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Zarah Sultana: Ceasefire Now

‘There is absolutely no time to waste. The children killed in Gaza today could have been saved by a ceasefire agreed yesterday.’ Zarah Sultana urges MPs to be on the right side of history and vote for an immediate ceasefire in Gaza.

(Credit: Save the Children)

Yusof and his two older siblings counted themselves lucky. Their dad, a radiographer at the local hospital, had installed solar panels at their house, so even when their neighbourhood lost power, they could still watch their favourite cartoons.

That’s what they were doing when an Israeli airstrike hit. Miraculously, Yusof’s older brother was unhurt. His sister was found in the rubble. She was injured, but alive. But Yusof’s mother desperately searched in vain for her youngest son.

She went to the hospital, asking if anyone had seen her ‘handsome and curly-haired’ boy. But it was Yusof’s dad who found him. His body had been taken to the morgue. Yusof was 7 years old when he was killed. His father had seen him on the doorstep of their house earlier that day as he left for work. ‘Yusof kissed me and said goodbye’, he said.

Yusof is one of the more than 4,600 children — and more than 11,000 Palestinians of all ages — now killed in Israel’s assault on Gaza. When the World Health Organisation says a Palestinian child is being killed every 10 minutes, Yusof was one of those 10 minutes.

Behind every number you read and every horrifying statistic you hear, there were hopes and dreams just as real, just as valuable, as yours or mine. Palestinian lives matter as much as anyone else’s.

Israel’s assault on Gaza has now killed 1 in every 200 Palestinians in the besieged enclave. Hospitals, ambulances, and refugee camps have been targeted. Premature babies in incubators are dying today as hospitals run out of fuel.

In the illegally occupied West Bank — where Hamas is not in power — around 200 Palestinians have been killed by Israeli forces or armed settlers.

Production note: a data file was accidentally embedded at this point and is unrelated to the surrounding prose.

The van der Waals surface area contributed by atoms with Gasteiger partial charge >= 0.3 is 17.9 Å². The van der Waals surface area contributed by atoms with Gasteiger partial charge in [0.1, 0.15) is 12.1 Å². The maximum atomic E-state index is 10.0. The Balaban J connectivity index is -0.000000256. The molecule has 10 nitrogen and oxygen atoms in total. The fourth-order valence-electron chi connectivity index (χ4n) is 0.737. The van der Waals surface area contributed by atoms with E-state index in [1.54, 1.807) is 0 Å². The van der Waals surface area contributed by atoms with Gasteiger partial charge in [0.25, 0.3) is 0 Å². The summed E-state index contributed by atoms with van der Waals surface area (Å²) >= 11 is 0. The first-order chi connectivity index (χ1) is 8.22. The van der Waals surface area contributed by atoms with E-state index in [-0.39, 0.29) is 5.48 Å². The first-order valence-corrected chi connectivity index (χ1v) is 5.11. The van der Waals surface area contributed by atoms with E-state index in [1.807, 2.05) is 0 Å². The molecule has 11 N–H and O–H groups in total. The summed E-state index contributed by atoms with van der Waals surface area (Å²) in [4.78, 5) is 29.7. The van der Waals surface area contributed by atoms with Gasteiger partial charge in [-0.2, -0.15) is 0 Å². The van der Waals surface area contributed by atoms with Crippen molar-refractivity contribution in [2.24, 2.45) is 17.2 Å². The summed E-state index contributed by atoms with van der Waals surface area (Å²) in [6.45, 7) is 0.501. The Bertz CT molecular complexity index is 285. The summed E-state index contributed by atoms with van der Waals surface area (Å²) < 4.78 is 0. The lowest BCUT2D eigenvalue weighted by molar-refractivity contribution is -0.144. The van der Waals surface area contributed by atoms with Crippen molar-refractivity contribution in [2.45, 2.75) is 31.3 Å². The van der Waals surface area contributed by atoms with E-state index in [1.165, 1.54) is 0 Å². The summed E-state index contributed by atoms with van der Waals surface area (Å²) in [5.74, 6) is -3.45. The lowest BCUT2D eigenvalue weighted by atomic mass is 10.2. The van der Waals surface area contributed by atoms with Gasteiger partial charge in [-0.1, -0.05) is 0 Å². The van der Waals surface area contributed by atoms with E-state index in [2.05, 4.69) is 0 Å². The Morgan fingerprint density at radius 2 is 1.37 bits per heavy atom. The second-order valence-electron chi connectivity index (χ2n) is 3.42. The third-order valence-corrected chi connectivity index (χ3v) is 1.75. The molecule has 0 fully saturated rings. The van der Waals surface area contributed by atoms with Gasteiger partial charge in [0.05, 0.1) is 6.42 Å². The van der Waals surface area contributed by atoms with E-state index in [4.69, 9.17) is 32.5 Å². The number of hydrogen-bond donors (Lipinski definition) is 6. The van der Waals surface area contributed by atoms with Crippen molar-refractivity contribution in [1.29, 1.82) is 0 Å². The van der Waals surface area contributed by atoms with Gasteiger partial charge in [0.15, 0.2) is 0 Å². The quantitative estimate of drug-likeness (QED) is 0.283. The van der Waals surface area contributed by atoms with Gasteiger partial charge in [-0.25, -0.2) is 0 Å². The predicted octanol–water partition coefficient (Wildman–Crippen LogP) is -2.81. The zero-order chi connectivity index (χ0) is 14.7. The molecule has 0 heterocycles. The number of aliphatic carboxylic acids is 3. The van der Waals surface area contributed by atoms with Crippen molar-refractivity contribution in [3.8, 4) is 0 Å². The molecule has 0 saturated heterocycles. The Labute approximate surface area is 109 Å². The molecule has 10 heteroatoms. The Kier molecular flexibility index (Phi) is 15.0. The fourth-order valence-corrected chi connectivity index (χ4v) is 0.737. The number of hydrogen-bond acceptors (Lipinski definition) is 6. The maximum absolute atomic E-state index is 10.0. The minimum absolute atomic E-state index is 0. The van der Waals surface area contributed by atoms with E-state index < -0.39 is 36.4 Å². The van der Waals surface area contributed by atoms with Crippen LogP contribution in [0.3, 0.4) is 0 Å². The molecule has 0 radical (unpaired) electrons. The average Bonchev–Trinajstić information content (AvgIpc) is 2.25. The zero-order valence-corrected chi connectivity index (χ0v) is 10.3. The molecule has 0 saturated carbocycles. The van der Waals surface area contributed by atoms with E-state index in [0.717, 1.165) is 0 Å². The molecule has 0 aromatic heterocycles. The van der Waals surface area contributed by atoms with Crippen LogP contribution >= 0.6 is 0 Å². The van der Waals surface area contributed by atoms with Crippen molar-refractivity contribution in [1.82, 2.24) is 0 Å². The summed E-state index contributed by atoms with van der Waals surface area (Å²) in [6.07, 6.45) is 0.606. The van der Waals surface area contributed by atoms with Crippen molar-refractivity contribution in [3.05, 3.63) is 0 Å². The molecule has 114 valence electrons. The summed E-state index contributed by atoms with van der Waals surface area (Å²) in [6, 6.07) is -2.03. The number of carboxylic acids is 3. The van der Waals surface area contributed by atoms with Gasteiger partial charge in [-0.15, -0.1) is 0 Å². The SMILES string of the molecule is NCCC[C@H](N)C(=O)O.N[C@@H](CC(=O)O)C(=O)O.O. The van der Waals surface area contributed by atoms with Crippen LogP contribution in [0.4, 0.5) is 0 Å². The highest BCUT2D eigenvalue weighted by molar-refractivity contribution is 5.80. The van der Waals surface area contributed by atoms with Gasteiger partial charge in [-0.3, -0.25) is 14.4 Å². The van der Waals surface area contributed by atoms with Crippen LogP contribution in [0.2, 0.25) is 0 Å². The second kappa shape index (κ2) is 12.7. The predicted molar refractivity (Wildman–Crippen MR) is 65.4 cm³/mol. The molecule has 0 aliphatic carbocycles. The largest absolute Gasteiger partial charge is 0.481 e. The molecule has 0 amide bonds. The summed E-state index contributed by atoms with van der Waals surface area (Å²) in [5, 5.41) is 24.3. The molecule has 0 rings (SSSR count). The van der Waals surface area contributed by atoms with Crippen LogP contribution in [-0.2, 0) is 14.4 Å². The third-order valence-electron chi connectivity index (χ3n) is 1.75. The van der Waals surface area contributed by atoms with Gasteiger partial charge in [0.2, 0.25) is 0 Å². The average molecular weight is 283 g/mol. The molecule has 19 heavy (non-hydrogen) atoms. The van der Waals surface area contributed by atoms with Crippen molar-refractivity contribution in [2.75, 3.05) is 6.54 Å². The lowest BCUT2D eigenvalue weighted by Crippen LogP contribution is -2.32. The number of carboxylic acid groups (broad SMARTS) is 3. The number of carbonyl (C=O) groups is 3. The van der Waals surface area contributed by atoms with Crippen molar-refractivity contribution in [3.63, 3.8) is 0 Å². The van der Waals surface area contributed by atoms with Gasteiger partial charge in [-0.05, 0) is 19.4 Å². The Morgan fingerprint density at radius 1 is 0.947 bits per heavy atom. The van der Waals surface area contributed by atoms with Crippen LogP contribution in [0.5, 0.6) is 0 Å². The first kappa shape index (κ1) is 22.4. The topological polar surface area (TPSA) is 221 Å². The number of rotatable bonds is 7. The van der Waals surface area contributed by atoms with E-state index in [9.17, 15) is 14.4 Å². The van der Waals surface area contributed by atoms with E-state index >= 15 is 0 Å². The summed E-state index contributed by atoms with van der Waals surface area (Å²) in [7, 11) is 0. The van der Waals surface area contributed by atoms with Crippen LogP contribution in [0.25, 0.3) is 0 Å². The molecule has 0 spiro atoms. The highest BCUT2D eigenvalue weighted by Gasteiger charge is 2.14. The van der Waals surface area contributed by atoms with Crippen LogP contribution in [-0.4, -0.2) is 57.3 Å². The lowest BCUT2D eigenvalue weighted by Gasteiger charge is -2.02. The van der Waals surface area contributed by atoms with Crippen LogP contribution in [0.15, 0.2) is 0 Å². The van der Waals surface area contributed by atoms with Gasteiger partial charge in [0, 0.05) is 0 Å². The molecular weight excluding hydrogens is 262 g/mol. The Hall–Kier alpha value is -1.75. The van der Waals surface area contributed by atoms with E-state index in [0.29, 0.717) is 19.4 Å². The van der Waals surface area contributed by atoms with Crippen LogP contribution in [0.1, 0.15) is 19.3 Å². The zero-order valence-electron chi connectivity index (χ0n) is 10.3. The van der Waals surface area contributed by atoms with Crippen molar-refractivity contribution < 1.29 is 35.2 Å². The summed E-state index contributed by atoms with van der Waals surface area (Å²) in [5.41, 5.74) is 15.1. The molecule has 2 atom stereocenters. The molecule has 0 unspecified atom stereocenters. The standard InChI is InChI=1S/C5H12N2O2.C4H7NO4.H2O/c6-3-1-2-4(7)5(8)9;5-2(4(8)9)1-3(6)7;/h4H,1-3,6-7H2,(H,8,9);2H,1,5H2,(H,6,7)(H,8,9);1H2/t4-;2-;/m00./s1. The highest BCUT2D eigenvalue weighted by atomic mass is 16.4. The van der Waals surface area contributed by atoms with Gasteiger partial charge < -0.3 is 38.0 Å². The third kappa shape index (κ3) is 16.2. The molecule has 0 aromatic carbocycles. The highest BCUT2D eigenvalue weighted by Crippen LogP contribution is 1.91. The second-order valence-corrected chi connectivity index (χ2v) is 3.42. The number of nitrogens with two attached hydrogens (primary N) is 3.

Whilst our political leaders refuse to admit it, there is no doubt that Israel has committed clear and gross violations of international humanitarian law. The United Nations Secretary-General, Amnesty International, and Human Rights Watch amongst others have said as much.

And the startling truth is, Israeli officials have been open about their intent.

At the beginning of the assault, an Israeli military spokesperson said the emphasis in the bombing was on ‘damage, not accuracy’. A former Head of the National Security Council said the aim was to make Gaza ‘a place where no human being can exist’.  This weekend, an Israeli government minister said the war was to be ‘Gaza’s Nakba’, a reference to the 1948 catastrophe, when hundreds of thousands of Palestinians were forcibly expelled from their homelands, never allowed to return.

None of this is to downplay Hamas’ appalling killing of Israeli civilians. I have repeatedly condemned that attack in the House of Commons and called for the release of all hostages.

As the UN Secretary-General has said, those crimes in no way excuse what we have witnessed since. And unlike those crimes, Israel’s assault on Gaza has been done with the British government’s unequivocal support; indeed, it is almost certainly happening with British-made arms, as I warned in the House of Commons this week.

So long as our government refuses to support an immediate ceasefire, it is giving Israel the green light to continue the slaughter of innocent Palestinians. In fact, it means our government is refusing to push back against Israeli politicians and policies seeking to ethnically cleanse Palestinians from their lands.

This is shameful beyond words. And today in Parliament, MPs can take a stand.

Last week, I put down an amendment to the King’s Speech, calling for an immediate ceasefire. The Scottish National Party has done the same. The Speaker is very likely to pick the SNP’s amendment for a vote this evening.

I will vote for any amendment that calls for an immediate ceasefire, and I urge all MPs to do the same.

The alternative is supporting so-called ‘humanitarian pauses’, but there is nothing humanitarian about allowing children to eat a little today, only to bomb them tomorrow.

That’s why the only humanitarian way forward is an immediate ceasefire and an end to the killing of innocent people.

This has been recognised by figures ranging from the Pope and the Archbishop of Canterbury to Islamic Relief, Oxfam and countless aid agencies. It is now supported by President Macron of France as well as by the governments of Ireland, Spain, Portugal, Norway and many more. It is even backed by the Financial Times.

And if anyone thought the hundreds of thousands of people who have marched in the streets of London in solidarity with the Palestinian people in recent weeks weren’t representative of the country at large, opinion polls show 76 percent of the public support an immediate ceasefire.

But there is absolutely no time to waste. The children killed in Gaza today could have been saved by a ceasefire agreed yesterday.

So my message to MPs today is this: get on the right side of history and vote for an immediate ceasefire.